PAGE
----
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From Gil Dawson <>
Subject Re: [users@httpd] Apache & Unix
Date Mon, 29 Dec 2014 20:09:43 GMT
Excellent response, Mark!  

Exactly what I needed.

Thank you.


On Dec 29, 2014, at 11:40 AM, Mark Montague wrote:

> On 2014-12-29 14:01, Gil Dawson wrote:
>> I'm having a little problem understanding the Unix terminology.
> You may find Chapter 2 of the freely available book "The Linux Command Line" (
) to be helpful.      Although this book is about Linux, not MacOS X, both are based on Unix.
>> This paragraph has me stumped.
>> '...if the filenames ... begin with "/"' 
>> --
>>               I cannot imagine how a filename could begin with "/".  
>> Does the author possibly mean pathname?  
>> A pathname might begin with either a "/" or a "~", would it not?
> Configuration and log files are files, whereas pathnames can point to anything.  So although
it may be confusing, I think that "filename" is the correct terminology here.  The filename
may be just the name of a file without any directory component, or it may     include a relative
directory component or an absolute directory component.  Examples:
> Simple filename:   extra-stuff.conf (look for the file "extra-stuff.conf" inside the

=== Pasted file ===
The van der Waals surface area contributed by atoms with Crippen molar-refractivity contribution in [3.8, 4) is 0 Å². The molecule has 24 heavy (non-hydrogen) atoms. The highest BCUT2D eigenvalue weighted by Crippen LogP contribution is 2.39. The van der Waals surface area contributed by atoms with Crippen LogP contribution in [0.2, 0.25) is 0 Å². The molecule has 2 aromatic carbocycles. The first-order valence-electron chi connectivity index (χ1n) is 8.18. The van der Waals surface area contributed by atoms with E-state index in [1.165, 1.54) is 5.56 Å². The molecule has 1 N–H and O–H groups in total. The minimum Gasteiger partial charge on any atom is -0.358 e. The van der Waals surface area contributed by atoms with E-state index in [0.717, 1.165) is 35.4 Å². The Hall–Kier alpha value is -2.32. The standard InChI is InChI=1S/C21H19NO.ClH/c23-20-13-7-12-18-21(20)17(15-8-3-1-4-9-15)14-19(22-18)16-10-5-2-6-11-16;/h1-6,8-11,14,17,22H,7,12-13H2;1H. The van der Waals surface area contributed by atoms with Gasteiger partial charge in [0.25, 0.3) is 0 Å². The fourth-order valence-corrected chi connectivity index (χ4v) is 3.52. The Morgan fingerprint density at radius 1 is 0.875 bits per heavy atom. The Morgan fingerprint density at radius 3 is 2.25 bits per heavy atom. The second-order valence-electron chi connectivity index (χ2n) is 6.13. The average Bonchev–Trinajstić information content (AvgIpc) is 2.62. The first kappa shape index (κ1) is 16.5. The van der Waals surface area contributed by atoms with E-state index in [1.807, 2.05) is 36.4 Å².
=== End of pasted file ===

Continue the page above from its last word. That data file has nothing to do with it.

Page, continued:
current directory)
> With relative directory:  my-stuff/extra-stuff.conf  (look for the file "extra-stuff.conf"
inside the directory "my-stuff" which in turn is in the current directory").  Note that this
is the same as ./my-stuff/extra-stuff.conf
> Another example with a relative directory: ../../another-place/extra-stuff.conf (go up
two directory levels from the current directory, then into the directory "another-place" and
then the file is extra-stuff.conf).
> Absolute directory component:  /private/etc/apache2/extra-stuff.conf
>> "If the filenames do *not* begin with "/", ... "/private/var/log/apache2/foo_log"
>> -- This is an example of a filename that does not begin with "/", right?
>> I don't get it.  I see "/" at the beginning of everything.
>> What would be an example of a filename that does begin with "/"?
> /private/var/log/apache2/foo_log" *does* begin with "/".  You're trying to make too much
of a distinction between pathnames and filenames.
>> "/usr//private/..."
>> -- What is the meaning of "//" in this context?
> It has no meaning, extra slashes between directory components are ignored.  This lets
scripts and other programs construct filenames without having to detect and remove extraneous
slashes; if a script always adds a slash, it will be there when needed and won't cause problems
if it is not needed.  The following are all equivalent:
> /usr/private
> /usr//private
> /usr/private/
> /////usr/////private/////
> For more reading, see
> -- 
>   Mark Montague

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